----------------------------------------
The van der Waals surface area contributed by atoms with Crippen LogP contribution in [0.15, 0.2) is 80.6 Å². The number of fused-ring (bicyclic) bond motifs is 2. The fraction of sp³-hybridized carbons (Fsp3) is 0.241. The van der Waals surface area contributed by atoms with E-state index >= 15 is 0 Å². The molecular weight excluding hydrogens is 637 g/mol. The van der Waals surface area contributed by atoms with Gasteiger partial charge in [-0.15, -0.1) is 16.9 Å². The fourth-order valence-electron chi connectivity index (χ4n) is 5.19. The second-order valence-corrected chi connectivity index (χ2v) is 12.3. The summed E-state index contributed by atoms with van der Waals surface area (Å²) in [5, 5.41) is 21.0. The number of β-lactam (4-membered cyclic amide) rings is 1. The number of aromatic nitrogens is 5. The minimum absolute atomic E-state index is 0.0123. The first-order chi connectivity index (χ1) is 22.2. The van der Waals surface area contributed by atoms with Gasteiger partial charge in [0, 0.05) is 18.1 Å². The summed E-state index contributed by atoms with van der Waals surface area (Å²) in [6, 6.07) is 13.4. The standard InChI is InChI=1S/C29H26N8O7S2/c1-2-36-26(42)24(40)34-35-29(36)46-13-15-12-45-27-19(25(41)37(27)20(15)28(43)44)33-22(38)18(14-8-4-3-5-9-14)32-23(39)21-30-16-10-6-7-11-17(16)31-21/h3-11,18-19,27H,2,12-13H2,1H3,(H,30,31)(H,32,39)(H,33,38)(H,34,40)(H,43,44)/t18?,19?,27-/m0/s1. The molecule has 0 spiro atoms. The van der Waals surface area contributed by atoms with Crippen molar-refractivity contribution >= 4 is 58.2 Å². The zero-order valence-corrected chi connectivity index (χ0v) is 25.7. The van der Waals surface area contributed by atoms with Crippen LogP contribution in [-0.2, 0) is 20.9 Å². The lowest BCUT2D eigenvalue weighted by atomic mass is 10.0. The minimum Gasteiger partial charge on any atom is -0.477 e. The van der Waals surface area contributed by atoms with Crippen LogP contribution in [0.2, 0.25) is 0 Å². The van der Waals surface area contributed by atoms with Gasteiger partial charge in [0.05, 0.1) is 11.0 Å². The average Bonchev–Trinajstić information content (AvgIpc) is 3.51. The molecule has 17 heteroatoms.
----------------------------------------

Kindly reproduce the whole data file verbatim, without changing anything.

The van der Waals surface area contributed by atoms with Crippen LogP contribution in [0.15, 0.2) is 80.6 Å². The number of fused-ring (bicyclic) bond motifs is 2. The fraction of sp³-hybridized carbons (Fsp3) is 0.241. The van der Waals surface area contributed by atoms with E-state index >= 15 is 0 Å². The molecular weight excluding hydrogens is 637 g/mol. The van der Waals surface area contributed by atoms with Gasteiger partial charge in [-0.15, -0.1) is 16.9 Å². The fourth-order valence-electron chi connectivity index (χ4n) is 5.19. The second-order valence-corrected chi connectivity index (χ2v) is 12.3. The summed E-state index contributed by atoms with van der Waals surface area (Å²) in [5, 5.41) is 21.0. The number of β-lactam (4-membered cyclic amide) rings is 1. The number of aromatic nitrogens is 5. The minimum absolute atomic E-state index is 0.0123. The first-order chi connectivity index (χ1) is 22.2. The van der Waals surface area contributed by atoms with Gasteiger partial charge in [0, 0.05) is 18.1 Å². The summed E-state index contributed by atoms with van der Waals surface area (Å²) in [6, 6.07) is 13.4. The standard InChI is InChI=1S/C29H26N8O7S2/c1-2-36-26(42)24(40)34-35-29(36)46-13-15-12-45-27-19(25(41)37(27)20(15)28(43)44)33-22(38)18(14-8-4-3-5-9-14)32-23(39)21-30-16-10-6-7-11-17(16)31-21/h3-11,18-19,27H,2,12-13H2,1H3,(H,30,31)(H,32,39)(H,33,38)(H,34,40)(H,43,44)/t18?,19?,27-/m0/s1. The molecule has 0 spiro atoms. The van der Waals surface area contributed by atoms with Crippen molar-refractivity contribution >= 4 is 58.2 Å². The zero-order valence-corrected chi connectivity index (χ0v) is 25.7. The van der Waals surface area contributed by atoms with Crippen LogP contribution in [-0.2, 0) is 20.9 Å². The lowest BCUT2D eigenvalue weighted by atomic mass is 10.0. The minimum Gasteiger partial charge on any atom is -0.477 e. The van der Waals surface area contributed by atoms with Crippen LogP contribution in [0.2, 0.25) is 0 Å². The van der Waals surface area contributed by atoms with Gasteiger partial charge in [0.05, 0.1) is 11.0 Å². The average Bonchev–Trinajstić information content (AvgIpc) is 3.51. The molecule has 17 heteroatoms.